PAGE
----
Thin and uneven stands are common this year — and for a variety of reasons. Many stands have fewer than 4-5 plants per square foot with staging from cotyledon to 3-leaf.
The minimum critical plant population for canola is 4-5 plants per square foot. At that level, canola can still yield 80-100% of an ideal stand. The Canola Council of Canada suggests a target of 7-10 plants per square foot to allow for some plant mortality. Stands of 1-4 plants per square foot can provide a reasonable yield that will often outperform a late seeded crop with higher plant density, but this is not an ideal target. These thin stands need extra attention all season long, may require more crop protection investment than an ideal stand, and will likely mature later.
Step one with a thin stand is to determine the cause so it can be prevented next year. Cold soils, dry soils and frost will thin a stand, but so can insects, diseases, and equipment issues like worn openers, seeding too deep, seeding too fast and using seeding rates that are too low.
Step two, growers have to take extra care to protect the stand from insect damage and weed competition.
Manage insects: The lower the plant density, the fewer insects needed to reach the action threshold for control. For example, canola in the Canola Council’s Canopy Manipulation Trial in 2002 at Yorkton, Sask., experienced moderate to severe flea beetle pressure. Treatments with an average of 2-3 plants per square foot reached the action threshold of 25% defoliation 8 days after emergence. Treatments with 8-9 plants per square foot reached the action threshold at 20 days after emergence. Crops with low plant densities require more frequent and intensive scouting for insects at all plant growth stages.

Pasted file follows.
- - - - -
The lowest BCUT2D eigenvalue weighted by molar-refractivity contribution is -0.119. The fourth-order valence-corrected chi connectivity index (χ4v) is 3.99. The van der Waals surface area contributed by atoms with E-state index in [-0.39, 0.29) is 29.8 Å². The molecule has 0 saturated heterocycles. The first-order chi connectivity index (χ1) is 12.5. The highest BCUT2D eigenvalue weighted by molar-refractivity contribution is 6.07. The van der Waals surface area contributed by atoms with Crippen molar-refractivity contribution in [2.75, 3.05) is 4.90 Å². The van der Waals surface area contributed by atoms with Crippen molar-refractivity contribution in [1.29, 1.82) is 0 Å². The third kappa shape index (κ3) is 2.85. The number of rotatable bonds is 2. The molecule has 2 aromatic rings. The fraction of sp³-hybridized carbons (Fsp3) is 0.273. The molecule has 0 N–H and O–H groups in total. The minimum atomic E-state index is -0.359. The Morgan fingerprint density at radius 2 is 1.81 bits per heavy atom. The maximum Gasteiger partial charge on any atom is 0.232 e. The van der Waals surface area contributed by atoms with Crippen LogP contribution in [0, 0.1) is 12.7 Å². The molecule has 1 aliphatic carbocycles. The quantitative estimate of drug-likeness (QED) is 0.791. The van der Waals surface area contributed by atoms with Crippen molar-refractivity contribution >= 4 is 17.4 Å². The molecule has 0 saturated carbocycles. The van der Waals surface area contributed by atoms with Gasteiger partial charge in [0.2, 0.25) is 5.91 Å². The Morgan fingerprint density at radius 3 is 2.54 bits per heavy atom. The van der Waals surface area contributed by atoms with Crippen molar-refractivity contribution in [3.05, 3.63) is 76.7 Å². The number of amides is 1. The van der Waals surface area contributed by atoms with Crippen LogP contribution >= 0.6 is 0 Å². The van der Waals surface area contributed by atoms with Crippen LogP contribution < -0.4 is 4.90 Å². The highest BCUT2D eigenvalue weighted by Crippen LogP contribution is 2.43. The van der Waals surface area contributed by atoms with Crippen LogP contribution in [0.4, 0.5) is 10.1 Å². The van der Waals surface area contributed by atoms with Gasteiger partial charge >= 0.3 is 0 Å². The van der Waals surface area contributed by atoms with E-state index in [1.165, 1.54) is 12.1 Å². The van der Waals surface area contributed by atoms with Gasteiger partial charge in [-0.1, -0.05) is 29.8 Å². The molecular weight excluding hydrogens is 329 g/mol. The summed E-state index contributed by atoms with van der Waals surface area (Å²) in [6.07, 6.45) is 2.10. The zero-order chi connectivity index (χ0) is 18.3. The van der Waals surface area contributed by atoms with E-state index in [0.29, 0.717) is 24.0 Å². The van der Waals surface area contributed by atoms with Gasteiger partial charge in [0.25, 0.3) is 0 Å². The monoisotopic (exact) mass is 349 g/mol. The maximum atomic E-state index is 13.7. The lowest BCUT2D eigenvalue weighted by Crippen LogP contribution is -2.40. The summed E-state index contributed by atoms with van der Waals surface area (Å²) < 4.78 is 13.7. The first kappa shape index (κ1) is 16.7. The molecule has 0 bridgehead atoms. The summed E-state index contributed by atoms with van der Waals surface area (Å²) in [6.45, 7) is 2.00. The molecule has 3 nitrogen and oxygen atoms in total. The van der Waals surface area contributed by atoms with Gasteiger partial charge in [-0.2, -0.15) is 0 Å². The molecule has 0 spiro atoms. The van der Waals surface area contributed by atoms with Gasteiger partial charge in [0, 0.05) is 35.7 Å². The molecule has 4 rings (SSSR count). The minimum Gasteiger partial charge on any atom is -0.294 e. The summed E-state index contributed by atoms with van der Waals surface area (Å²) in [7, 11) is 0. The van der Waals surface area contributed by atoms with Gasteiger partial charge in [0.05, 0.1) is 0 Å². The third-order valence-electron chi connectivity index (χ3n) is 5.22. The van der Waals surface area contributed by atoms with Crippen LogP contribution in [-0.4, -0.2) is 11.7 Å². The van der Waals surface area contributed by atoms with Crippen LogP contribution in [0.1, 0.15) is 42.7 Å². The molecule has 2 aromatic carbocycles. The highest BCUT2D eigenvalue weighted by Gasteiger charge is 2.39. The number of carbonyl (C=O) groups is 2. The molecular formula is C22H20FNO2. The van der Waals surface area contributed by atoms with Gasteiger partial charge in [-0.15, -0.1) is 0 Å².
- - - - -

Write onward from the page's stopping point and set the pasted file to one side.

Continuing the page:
Manage weeds: Weeds can dramatically reduce yields through competition with the crop for light, moisture and nutrients. Depending on weed type, density and stage of development, yields can be reduced by 5% to over 50%. Removing stress from early weed competition early is essential, but a second application may also be required if the thin stand takes a few weeks to reach canopy closure.
Assess the sclerotinia stem rot risk: Because thin stands have more branches per plant, this extends the flowering period and the risk window for sclerotinia infection. However, the thin stand may reduce the sclerotinia risk in other ways. The fungus needs high humidity and free water to be able to move from the petals into the leaf and stem material, therefore if the plant stand is thin enough not to have a high relative humidity, the risk of stem rot will likely not be increased even with an extended flowering period.
Prepare for delayed maturity, harvest difficulties, and fall frost: Extra branching that you get with a thin stand can delay seed maturity up to 21 days depending on environmental conditions. This delay raises the fall frost risk, which can result in a more challenging harvest and lower quality.